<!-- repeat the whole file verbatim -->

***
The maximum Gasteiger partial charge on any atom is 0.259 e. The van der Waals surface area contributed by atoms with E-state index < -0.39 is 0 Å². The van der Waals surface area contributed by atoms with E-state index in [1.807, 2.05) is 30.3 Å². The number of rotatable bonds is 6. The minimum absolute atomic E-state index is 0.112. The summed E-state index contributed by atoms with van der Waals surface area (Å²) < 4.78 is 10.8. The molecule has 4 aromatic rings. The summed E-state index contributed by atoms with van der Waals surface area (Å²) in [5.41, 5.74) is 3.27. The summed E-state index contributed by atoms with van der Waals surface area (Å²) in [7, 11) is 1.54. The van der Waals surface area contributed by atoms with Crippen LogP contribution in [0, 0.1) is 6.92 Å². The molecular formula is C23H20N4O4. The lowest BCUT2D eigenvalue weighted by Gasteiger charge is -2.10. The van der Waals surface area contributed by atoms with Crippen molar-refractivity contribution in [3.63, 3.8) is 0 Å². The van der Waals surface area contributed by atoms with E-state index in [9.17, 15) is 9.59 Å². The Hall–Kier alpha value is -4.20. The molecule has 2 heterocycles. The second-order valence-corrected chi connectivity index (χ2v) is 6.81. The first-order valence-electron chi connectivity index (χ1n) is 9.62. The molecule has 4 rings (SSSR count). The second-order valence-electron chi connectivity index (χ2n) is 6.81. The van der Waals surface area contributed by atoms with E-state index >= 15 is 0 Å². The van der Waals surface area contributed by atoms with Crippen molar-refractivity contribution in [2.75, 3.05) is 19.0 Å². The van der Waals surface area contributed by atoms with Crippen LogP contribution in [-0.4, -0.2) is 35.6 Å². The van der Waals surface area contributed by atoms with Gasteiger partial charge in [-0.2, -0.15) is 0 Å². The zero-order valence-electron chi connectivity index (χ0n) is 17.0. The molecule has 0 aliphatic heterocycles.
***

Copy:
The maximum Gasteiger partial charge on any atom is 0.259 e. The van der Waals surface area contributed by atoms with E-state index < -0.39 is 0 Å². The van der Waals surface area contributed by atoms with E-state index in [1.807, 2.05) is 30.3 Å². The number of rotatable bonds is 6. The minimum absolute atomic E-state index is 0.112. The summed E-state index contributed by atoms with van der Waals surface area (Å²) < 4.78 is 10.8. The molecule has 4 aromatic rings. The summed E-state index contributed by atoms with van der Waals surface area (Å²) in [5.41, 5.74) is 3.27. The summed E-state index contributed by atoms with van der Waals surface area (Å²) in [7, 11) is 1.54. The van der Waals surface area contributed by atoms with Crippen LogP contribution in [0, 0.1) is 6.92 Å². The molecular formula is C23H20N4O4. The lowest BCUT2D eigenvalue weighted by Gasteiger charge is -2.10. The van der Waals surface area contributed by atoms with Crippen molar-refractivity contribution in [3.63, 3.8) is 0 Å². The van der Waals surface area contributed by atoms with E-state index in [9.17, 15) is 9.59 Å². The Hall–Kier alpha value is -4.20. The molecule has 2 heterocycles. The second-order valence-corrected chi connectivity index (χ2v) is 6.81. The first-order valence-electron chi connectivity index (χ1n) is 9.62. The molecule has 4 rings (SSSR count). The second-order valence-electron chi connectivity index (χ2n) is 6.81. The van der Waals surface area contributed by atoms with E-state index >= 15 is 0 Å². The van der Waals surface area contributed by atoms with Crippen molar-refractivity contribution in [2.75, 3.05) is 19.0 Å². The van der Waals surface area contributed by atoms with Crippen LogP contribution in [-0.4, -0.2) is 35.6 Å². The van der Waals surface area contributed by atoms with Gasteiger partial charge in [-0.2, -0.15) is 0 Å². The zero-order valence-electron chi connectivity index (χ0n) is 17.0. The molecule has 0 aliphatic heterocycles.